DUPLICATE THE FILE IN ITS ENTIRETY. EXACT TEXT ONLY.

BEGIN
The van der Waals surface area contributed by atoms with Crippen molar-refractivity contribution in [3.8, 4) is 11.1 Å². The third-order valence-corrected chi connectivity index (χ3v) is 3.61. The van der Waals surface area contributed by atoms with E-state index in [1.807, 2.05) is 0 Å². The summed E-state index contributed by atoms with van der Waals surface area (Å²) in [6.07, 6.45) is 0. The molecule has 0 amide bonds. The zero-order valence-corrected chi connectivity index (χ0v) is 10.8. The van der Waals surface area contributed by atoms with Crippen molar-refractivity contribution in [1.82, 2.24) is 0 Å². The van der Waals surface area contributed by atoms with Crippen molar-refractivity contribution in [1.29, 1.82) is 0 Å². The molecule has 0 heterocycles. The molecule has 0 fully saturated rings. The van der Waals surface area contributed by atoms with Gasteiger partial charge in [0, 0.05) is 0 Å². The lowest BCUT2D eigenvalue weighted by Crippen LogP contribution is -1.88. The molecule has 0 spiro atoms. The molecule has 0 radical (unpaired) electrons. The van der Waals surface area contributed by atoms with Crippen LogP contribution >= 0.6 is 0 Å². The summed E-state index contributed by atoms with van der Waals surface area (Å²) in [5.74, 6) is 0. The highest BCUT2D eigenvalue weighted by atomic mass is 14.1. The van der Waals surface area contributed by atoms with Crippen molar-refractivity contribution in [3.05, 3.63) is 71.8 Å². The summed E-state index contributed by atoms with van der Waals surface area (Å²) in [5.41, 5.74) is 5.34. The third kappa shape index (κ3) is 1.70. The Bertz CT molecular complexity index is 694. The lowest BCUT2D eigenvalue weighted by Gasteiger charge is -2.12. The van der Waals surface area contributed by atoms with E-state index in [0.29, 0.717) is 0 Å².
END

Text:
The van der Waals surface area contributed by atoms with Crippen molar-refractivity contribution in [3.8, 4) is 11.1 Å². The third-order valence-corrected chi connectivity index (χ3v) is 3.61. The van der Waals surface area contributed by atoms with E-state index in [1.807, 2.05) is 0 Å². The summed E-state index contributed by atoms with van der Waals surface area (Å²) in [6.07, 6.45) is 0. The molecule has 0 amide bonds. The zero-order valence-corrected chi connectivity index (χ0v) is 10.8. The van der Waals surface area contributed by atoms with Crippen molar-refractivity contribution in [1.82, 2.24) is 0 Å². The van der Waals surface area contributed by atoms with Crippen molar-refractivity contribution in [1.29, 1.82) is 0 Å². The molecule has 0 heterocycles. The molecule has 0 fully saturated rings. The van der Waals surface area contributed by atoms with Gasteiger partial charge in [0, 0.05) is 0 Å². The lowest BCUT2D eigenvalue weighted by Crippen LogP contribution is -1.88. The molecule has 0 spiro atoms. The molecule has 0 radical (unpaired) electrons. The van der Waals surface area contributed by atoms with Crippen LogP contribution >= 0.6 is 0 Å². The summed E-state index contributed by atoms with van der Waals surface area (Å²) in [5.74, 6) is 0. The highest BCUT2D eigenvalue weighted by atomic mass is 14.1. The van der Waals surface area contributed by atoms with Crippen molar-refractivity contribution in [3.05, 3.63) is 71.8 Å². The summed E-state index contributed by atoms with van der Waals surface area (Å²) in [5.41, 5.74) is 5.34. The third kappa shape index (κ3) is 1.70. The Bertz CT molecular complexity index is 694. The lowest BCUT2D eigenvalue weighted by Gasteiger charge is -2.12. The van der Waals surface area contributed by atoms with E-state index in [0.29, 0.717) is 0 Å².